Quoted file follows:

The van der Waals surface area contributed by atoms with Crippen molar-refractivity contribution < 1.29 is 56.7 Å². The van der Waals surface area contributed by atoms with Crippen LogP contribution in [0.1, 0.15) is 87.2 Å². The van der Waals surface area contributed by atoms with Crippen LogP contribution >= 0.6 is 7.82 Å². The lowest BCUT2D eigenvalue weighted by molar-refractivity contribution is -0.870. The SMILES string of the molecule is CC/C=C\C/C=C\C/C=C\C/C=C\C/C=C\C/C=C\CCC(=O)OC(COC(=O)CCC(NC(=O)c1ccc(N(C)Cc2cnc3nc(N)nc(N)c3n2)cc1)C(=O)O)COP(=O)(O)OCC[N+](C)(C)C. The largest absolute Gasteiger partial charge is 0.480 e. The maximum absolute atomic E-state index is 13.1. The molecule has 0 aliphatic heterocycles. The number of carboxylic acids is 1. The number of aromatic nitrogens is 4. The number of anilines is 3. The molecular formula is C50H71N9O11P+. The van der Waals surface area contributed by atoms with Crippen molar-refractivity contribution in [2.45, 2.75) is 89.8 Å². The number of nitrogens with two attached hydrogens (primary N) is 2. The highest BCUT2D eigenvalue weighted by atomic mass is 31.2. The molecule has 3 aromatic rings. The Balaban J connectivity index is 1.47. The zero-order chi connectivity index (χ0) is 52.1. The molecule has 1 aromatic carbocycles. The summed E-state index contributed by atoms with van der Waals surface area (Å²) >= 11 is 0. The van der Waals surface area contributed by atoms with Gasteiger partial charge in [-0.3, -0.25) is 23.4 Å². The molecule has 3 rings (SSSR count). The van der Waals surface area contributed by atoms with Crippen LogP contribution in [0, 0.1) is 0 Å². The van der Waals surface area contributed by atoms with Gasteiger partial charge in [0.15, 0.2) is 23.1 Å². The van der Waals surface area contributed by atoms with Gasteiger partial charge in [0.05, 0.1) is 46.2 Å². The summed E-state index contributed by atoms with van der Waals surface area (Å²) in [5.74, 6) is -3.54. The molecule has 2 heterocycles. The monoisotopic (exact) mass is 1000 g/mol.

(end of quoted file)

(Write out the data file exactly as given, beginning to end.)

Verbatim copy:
The van der Waals surface area contributed by atoms with Crippen molar-refractivity contribution < 1.29 is 56.7 Å². The van der Waals surface area contributed by atoms with Crippen LogP contribution in [0.1, 0.15) is 87.2 Å². The van der Waals surface area contributed by atoms with Crippen LogP contribution >= 0.6 is 7.82 Å². The lowest BCUT2D eigenvalue weighted by molar-refractivity contribution is -0.870. The SMILES string of the molecule is CC/C=C\C/C=C\C/C=C\C/C=C\C/C=C\C/C=C\CCC(=O)OC(COC(=O)CCC(NC(=O)c1ccc(N(C)Cc2cnc3nc(N)nc(N)c3n2)cc1)C(=O)O)COP(=O)(O)OCC[N+](C)(C)C. The largest absolute Gasteiger partial charge is 0.480 e. The maximum absolute atomic E-state index is 13.1. The molecule has 0 aliphatic heterocycles. The number of carboxylic acids is 1. The number of aromatic nitrogens is 4. The number of anilines is 3. The molecular formula is C50H71N9O11P+. The van der Waals surface area contributed by atoms with Crippen molar-refractivity contribution in [2.45, 2.75) is 89.8 Å². The number of nitrogens with two attached hydrogens (primary N) is 2. The highest BCUT2D eigenvalue weighted by atomic mass is 31.2. The molecule has 3 aromatic rings. The Balaban J connectivity index is 1.47. The zero-order chi connectivity index (χ0) is 52.1. The molecule has 1 aromatic carbocycles. The summed E-state index contributed by atoms with van der Waals surface area (Å²) >= 11 is 0. The van der Waals surface area contributed by atoms with Gasteiger partial charge in [-0.3, -0.25) is 23.4 Å². The molecule has 3 rings (SSSR count). The van der Waals surface area contributed by atoms with Crippen LogP contribution in [0, 0.1) is 0 Å². The van der Waals surface area contributed by atoms with Gasteiger partial charge in [0.15, 0.2) is 23.1 Å². The van der Waals surface area contributed by atoms with Gasteiger partial charge in [0.05, 0.1) is 46.2 Å². The summed E-state index contributed by atoms with van der Waals surface area (Å²) in [5.74, 6) is -3.54. The molecule has 2 heterocycles. The monoisotopic (exact) mass is 1000 g/mol.